Additionally, the first circuit includes thermostatically-operated switch means and the second circuit includes a switch operating in slave relation thereto so that the control of the first and second circuits is concurrent with respect to operation in accordance with temperature demands. With this arrangement, a timing means in a branch of the second circuit is prevented from time opening a switch in a third, parallel, manual-reset circuit which is required to be in a completed condition to permit the energization of the compressors under normal temperature cycling conditions calling for the compressors to be energized and deenergized in accordance therewith.

DRAWING DESCRIPTION

FIG. 1 is a diagrammatic view of the basic system with which the invention is concerned;

FIG. 2 is a pressure-enthalpy diagram illustrating the basic two-stage compression cycle for R-114 refrigerant; and

FIG. 3 is a mostly schematic view of that part of the control circuitry with which the invention is directly concerned.

DESCRIPTION OF THE PREFERRED EMBODIMENT

In FIG. 1, a low pressure stage centrifugal refrigerant compressor 10 has its discharge side connected through line 12 to the inlet of the high pressure stage centrifugal refrigerant compressor 14 which has its discharge side connected through line 16 to the condenser 18. Heat is absorbed from the refrigerant in the condenser by process water or steam flowing through the diagrammatically illustrated heat exchanger 20. The liquid refrigerant flows from the condenser 18 through line 22 to the liquid-to-gas heat exchanger 24 associated with the line 12 between the two stages of the compressors where the liquid refrigerant is subcooled and the vaporous refrigerant passing through line 12 is superheated.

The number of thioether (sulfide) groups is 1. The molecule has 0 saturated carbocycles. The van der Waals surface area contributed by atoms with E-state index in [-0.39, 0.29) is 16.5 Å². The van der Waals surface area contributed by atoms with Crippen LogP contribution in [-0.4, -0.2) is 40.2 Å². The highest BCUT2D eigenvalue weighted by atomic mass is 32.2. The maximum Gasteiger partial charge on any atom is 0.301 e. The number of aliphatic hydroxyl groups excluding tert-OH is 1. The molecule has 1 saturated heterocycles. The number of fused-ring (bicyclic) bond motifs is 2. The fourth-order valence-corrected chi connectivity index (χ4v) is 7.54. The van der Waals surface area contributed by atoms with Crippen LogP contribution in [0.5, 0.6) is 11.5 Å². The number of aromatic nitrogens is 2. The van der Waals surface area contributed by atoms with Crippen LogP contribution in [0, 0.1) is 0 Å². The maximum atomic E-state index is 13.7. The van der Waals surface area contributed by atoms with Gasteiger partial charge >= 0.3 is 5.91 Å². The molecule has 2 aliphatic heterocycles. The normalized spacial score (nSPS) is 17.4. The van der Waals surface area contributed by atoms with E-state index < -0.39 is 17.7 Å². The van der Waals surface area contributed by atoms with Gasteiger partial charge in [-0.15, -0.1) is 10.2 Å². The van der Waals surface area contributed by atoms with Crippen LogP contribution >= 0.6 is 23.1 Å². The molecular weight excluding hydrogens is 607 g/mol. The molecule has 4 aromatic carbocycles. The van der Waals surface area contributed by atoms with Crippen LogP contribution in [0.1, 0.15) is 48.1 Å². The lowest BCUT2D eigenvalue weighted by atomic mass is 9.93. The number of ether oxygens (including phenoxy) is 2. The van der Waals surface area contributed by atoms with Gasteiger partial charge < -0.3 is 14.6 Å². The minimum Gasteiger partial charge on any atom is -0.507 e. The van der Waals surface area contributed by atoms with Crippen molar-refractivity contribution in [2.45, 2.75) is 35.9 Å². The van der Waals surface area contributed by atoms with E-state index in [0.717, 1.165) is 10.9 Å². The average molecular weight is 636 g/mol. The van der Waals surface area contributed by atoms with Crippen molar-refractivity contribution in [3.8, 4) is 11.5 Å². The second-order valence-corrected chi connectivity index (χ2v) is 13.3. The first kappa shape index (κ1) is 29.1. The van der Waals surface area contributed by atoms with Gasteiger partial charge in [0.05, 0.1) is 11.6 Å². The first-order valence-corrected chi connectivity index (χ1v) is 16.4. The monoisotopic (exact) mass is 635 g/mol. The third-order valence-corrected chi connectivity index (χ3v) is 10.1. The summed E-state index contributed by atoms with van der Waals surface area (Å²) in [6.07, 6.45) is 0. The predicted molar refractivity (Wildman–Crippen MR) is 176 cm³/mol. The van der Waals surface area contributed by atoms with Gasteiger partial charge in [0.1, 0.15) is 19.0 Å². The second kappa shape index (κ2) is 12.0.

The subcooled liquid refrigerant is passed through line 26 for passage through expansion valve 28 into flash collector tank 30. Control of the pilot expansion valve 28 is exercised by the float 32 in the condenser 18. Of the liquid-gas mixture in the collector tank 30, the vapor is fed back through line 34 to line 12 between the compressors and flows to the inlet of the high pressure compressor 14. The liquid part of the mixture is expanded through the float operated expansion valve 36 into line 38 and to the evaporator 40.

In the evaporator, the liquid-gas mixture absorbs heat from the water heat source flowing through heat exchanger 42 and the refrigerant vapor from the evaporator is drawn through line 44 back to the inlet of the low pressure compressor.